National News

Trevor Noah Will Replace Jon Stewart As Host Of 'The Daily Show'

NPR News - Mon, 2015-03-30 05:04

Comedy Central President Michele Ganeless says that Trevor Noah "has a huge international following and is poised to explode here in America."

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Germanwings Crash: Search Crews Isolate DNA, Seek Second Black Box

NPR News - Mon, 2015-03-30 04:53

To aid the recovery effort, an access road is being built into the remote area in the French Alps where the plane crashed, killing 150 people.

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Sticking Points In Iran Nuclear Talks: Sanctions And A Fuel Stockpile

NPR News - Mon, 2015-03-30 03:26

With Tuesday's deadline for an international agreement on Iran's nuclear program approaching, foreign ministers from Iran and six world powers are trying to hash out a deal.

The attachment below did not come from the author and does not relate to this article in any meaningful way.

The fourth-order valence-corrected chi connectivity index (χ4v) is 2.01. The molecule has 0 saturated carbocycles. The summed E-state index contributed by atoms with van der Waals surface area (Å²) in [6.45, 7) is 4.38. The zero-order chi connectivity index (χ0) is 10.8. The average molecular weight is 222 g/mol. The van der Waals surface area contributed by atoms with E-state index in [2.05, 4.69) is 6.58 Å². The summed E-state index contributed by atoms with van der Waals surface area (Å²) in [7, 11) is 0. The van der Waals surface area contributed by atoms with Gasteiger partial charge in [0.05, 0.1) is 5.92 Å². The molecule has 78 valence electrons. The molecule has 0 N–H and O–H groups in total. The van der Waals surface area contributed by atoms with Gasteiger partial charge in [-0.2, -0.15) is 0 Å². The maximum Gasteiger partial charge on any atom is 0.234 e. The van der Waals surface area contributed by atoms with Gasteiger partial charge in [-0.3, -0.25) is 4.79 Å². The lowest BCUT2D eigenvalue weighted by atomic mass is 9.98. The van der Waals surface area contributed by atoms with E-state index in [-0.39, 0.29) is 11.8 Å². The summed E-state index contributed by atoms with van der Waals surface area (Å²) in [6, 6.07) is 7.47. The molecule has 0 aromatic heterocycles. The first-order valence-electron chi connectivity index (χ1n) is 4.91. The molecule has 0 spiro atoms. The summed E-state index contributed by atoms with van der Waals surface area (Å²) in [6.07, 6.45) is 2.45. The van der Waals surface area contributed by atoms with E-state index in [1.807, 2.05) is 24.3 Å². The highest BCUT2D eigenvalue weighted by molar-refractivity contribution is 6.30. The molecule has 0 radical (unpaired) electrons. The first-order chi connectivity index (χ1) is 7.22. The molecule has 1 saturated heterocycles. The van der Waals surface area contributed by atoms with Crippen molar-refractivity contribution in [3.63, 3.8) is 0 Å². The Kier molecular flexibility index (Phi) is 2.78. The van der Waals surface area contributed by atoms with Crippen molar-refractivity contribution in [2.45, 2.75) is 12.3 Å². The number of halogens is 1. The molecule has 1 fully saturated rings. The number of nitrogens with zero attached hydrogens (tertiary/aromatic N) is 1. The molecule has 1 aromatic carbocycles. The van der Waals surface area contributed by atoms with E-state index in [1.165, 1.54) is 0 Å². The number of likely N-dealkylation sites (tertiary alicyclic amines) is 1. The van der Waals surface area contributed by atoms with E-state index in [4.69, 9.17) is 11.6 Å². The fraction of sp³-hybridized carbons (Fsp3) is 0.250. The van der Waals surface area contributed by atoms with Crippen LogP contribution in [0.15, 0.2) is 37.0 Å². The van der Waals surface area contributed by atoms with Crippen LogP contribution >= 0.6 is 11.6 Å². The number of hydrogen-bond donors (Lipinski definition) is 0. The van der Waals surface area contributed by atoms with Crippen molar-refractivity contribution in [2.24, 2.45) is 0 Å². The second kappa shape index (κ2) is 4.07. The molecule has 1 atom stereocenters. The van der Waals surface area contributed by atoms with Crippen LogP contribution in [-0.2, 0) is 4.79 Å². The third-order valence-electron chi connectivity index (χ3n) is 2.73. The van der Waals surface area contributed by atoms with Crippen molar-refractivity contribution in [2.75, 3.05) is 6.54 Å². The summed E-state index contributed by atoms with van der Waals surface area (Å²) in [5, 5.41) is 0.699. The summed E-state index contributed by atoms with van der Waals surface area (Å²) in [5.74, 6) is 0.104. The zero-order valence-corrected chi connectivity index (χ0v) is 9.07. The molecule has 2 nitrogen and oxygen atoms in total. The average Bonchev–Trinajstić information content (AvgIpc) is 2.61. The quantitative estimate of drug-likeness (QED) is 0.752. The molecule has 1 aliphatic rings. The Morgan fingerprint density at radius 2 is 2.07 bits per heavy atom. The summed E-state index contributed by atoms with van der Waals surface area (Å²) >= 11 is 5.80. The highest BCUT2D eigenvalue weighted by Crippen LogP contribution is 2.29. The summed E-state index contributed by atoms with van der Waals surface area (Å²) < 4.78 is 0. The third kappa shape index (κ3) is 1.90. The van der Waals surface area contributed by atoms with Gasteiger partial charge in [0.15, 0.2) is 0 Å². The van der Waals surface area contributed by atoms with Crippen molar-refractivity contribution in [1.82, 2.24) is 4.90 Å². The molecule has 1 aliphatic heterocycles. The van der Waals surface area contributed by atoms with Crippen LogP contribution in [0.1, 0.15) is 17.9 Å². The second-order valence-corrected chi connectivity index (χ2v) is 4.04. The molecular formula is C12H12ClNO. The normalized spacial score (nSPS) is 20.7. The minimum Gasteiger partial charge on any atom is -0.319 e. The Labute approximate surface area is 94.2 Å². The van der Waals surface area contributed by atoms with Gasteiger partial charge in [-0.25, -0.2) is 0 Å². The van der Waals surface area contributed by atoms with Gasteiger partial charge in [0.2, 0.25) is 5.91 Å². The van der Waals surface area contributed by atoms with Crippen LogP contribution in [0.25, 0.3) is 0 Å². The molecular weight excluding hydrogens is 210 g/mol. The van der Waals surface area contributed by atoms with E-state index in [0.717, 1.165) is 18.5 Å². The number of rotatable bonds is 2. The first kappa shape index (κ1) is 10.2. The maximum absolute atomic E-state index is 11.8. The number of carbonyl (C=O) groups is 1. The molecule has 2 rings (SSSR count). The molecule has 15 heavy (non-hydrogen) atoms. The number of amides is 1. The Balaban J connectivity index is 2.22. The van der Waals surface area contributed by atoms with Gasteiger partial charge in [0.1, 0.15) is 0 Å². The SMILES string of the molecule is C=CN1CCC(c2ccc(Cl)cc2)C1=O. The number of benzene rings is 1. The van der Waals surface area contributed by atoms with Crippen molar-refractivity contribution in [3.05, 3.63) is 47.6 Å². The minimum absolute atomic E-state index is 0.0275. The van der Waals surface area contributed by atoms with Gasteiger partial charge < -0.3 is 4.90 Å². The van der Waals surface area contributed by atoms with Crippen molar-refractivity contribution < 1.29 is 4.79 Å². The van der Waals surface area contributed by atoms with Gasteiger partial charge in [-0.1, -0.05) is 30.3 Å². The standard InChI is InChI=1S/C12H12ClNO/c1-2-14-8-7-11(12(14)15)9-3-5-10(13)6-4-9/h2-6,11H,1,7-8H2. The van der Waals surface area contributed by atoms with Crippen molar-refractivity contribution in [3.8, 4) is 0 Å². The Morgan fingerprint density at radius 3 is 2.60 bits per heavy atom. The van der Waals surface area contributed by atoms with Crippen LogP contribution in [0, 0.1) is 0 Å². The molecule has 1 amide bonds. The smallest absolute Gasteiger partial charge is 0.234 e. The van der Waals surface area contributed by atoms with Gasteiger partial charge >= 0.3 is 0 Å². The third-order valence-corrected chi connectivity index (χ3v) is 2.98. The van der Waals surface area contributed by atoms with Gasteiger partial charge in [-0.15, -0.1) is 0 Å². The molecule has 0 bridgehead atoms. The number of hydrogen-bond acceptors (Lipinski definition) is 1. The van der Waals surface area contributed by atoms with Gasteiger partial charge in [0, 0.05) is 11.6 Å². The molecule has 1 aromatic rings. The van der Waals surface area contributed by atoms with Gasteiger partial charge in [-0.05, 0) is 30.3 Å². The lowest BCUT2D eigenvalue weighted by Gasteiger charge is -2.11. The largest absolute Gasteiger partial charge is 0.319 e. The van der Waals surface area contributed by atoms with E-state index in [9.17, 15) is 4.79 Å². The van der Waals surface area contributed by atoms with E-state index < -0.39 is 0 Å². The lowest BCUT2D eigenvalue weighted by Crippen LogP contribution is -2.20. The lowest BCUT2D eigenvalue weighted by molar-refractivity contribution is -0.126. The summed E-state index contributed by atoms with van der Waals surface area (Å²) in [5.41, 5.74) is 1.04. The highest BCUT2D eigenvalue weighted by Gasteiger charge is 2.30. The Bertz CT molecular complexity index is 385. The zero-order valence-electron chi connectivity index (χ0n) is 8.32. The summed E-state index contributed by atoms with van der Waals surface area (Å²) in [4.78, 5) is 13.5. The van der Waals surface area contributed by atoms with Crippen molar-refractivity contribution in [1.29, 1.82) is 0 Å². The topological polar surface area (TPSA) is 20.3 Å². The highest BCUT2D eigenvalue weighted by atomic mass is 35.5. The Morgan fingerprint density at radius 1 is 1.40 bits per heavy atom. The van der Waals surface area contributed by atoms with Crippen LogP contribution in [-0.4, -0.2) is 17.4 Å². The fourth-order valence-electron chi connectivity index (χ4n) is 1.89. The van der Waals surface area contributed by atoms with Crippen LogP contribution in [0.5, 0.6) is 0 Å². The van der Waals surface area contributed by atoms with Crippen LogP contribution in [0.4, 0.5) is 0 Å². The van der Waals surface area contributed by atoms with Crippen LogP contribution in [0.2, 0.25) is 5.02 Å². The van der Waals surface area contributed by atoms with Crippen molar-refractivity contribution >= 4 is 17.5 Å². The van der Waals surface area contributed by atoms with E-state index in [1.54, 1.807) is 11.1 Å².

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GNC will do more testing after investigation

Marketplace - American Public Media - Mon, 2015-03-30 03:00

GNC says it’s reached an agreement with New York Attorney General Eric Schneiderman to expand its testing deeper into its supply chain, to the sources of the ingredients for its dietary supplements. And it says it’s going to “enhance certain other aspects of its operations,” although it won’t say exact how it’ll do that.

The agreement follows an investigation by Schneiderman's office. Schneiderman hired a lab to test the ingredients in dietary supplements sold at GNC, Target, Walgreens and Walmart. Schneiderman says, in some cases, the testing didn’t find any traces of DNA from the herbs listed on the supplements labels.